Reed Alexander Dehler was an all-star high school athlete and self-taught musician from Connecticut’s “Quiet Corner.” He spoke several languages and worked with developmentally disabled adults in Gales Ferry. He was handsome and well-liked. He was a loving son and brother.
He was also a heroin addict.
“Doesn’t exactly fit the profile of an addict, huh?” his mother, Kelly Rego, said during a recent interview at her home in Canterbury, where Dehler grew up. “You would never think …”
Dehler died of an overdose in 2011, at the age of 22, after a relatively short battle with opiate addiction. In the years that followed, as the number of heroin-related deaths in the state and across the country spiked, Rego said she became more and more involved in the conversation about how addiction — and the addicts themselves — are treated.
“They’re seen as scum,” she said. “When there’s an overdose death, the attitude is, ‘Oh they were just another junkie. Let them take care of themselves.'”
Rego said she’s been luckier than a lot of parents in her position; almost everyone in their hometown of Canterbury knew and loved her son.
“Nobody ever came to me and said, ‘You should have done something,'” she said.
Rego said she knows that not everyone is as understanding. Just reading the online comment sections on articles about drug abuse makes her sick.
“You would not believe the things people say,” she said. “Horrid, horrid things.”
Part of the problem, Rego said, is the mental image people have of a “stereotypical addict.” Since Dehler’s death, Rego has spoken to schools and other organizations about his life and said she always carries his picture with her to make a point.
“Whenever I talk to somebody, I always bring a picture of Reed, because how can you see that and think ‘heroin addict’?” she said.
A Promising Start
From a very young age, Dehler was the sort of kid people gravitated to, Rego said. He was talented, sweet and charismatic.
When he was about 5, Rego and her husband signed Dehler up to play tee-ball. At his first team practice, young Dehler decided he didn’t like the tee; he wanted the coach to pitch him the ball instead.
“They were like, ‘yeah OK,'” Rego said, but took the tee away and tossed Dehler a soft pitch. He surprised everyone at the field by hitting the ball, Rego said, a sign of many all-star moments to come.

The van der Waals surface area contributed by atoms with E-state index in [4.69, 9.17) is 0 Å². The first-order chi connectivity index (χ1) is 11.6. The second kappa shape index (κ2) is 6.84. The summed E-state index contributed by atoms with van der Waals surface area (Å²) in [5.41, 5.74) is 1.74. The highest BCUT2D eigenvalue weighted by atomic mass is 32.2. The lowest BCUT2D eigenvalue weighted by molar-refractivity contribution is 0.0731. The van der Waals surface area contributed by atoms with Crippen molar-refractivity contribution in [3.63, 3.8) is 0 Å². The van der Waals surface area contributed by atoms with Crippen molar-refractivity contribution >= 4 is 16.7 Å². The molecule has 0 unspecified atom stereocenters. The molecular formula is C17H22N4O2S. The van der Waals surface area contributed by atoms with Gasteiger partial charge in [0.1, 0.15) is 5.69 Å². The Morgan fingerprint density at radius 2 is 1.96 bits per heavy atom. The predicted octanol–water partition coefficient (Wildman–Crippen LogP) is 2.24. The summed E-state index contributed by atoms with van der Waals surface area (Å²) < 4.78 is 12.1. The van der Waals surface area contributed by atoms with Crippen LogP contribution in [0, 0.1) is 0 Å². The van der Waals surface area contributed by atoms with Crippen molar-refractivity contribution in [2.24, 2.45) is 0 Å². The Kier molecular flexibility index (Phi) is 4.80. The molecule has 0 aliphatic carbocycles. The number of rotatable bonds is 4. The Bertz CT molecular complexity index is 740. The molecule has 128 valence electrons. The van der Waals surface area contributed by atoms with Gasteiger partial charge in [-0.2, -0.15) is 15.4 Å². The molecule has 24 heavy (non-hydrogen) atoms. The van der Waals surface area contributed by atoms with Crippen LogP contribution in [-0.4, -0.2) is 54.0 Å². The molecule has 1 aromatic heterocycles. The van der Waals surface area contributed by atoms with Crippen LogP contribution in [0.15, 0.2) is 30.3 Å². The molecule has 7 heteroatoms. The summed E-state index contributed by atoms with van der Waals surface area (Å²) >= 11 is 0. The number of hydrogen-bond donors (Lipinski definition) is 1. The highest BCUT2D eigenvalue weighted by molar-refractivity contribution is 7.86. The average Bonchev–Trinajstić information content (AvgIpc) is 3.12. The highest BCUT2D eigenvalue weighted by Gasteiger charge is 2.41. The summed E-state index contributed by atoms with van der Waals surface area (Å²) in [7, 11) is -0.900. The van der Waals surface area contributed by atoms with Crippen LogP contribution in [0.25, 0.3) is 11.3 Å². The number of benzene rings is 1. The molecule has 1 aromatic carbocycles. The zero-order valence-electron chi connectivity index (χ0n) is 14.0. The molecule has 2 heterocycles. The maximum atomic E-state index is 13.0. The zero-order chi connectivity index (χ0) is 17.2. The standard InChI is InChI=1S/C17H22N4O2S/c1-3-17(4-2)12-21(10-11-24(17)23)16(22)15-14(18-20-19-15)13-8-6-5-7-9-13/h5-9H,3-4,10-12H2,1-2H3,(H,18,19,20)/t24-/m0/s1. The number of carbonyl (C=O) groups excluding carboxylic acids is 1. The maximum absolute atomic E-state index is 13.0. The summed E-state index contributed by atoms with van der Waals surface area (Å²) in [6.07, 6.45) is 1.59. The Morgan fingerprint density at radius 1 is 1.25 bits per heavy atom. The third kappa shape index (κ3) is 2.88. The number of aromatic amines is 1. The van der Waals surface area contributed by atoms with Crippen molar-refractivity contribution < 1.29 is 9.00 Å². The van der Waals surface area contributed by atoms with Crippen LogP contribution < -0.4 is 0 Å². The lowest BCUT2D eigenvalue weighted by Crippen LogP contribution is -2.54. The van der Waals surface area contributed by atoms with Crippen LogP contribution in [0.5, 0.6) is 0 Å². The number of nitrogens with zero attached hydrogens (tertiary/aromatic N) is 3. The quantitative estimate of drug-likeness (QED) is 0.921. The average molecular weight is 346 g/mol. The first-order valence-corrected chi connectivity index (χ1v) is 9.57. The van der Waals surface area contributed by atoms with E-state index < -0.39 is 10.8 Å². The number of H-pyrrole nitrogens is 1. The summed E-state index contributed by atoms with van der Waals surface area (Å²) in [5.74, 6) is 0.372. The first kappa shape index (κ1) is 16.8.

“Whatever he did, he excelled at,” she said.
In middle school, Dehler broke a record as part of the track team, Rego said. In high school, he was repeatedly chosen for all-star baseball and basketball teams. He was tall, Rego said, and a natural on the court.
When he wasn’t playing sports, Dehler was teaching himself to play guitar and keyboard, Rego said. He was in a band with a few of his friends and spent most of his nights practicing and hanging out with them.
“I think he was happy to grow up here,” Rego said.
Like many teens, Dehler would come home, say hi to his mom and then go to his room to play music or talk to friends on the phone. He got decent grades and maintained good relationships with Rego, his stepfather and his little sister. He wasn’t the kind of kid you worried about, Rego said.
“He was definitely a young man to be proud of,” she said.
Christmas In The Hospital
She never saw it coming. Dehler was a great kid and they had always been close, even through his teenage years, Rego said. They shared a similar strange sense of humor.
“I couldn’t tell …” Rego said, shaking her head.
Thinking back now, she said, there may have been signs, but he was her first child, her wonderful son, and he had that charisma.
“He could work a room,” she said. “He worked me, even.”
One night, when Dehler was about 17, he came home “basically bouncing off the walls,” Rego said. They knew something was wrong, so Rego and her husband took Dehler to Day Kimball Hospital in Putnam.
“They did a [toxicology] screen,” Rego said. “He had so much in his system.”
Dehler had taken several different drugs that night, including heroin, Rego said. He was in rough shape.
“We sat there, watching him in the hospital bed all night, twitching,” she said.
She signed Dehler into the hospital’s psychiatric inpatient program and he stayed there for a short time, but he was angry about it, Rego said. It was Christmas time, which was always one of Dehler’s favorite seasons, and he wanted to be home.
“That was one time he was truly angry at me,” Rego said.
Throughout the next five years, Dehler went to three or four different rehabilitation programs, most of them “basically useless,” Rego said. The family struggled with how to help him, at one point kicking him out of the house.
“We didn’t speak for eight months,” Rego said. “It was awful.”
But even at those low points, it was like Dehler was stuck in between two worlds. He couldn’t make the changes necessary to get himself clean, but he was still the same sweet, empathetic man, Rego said. He felt so guilty after stealing the money from her that he returned it the next day, crying. Read more…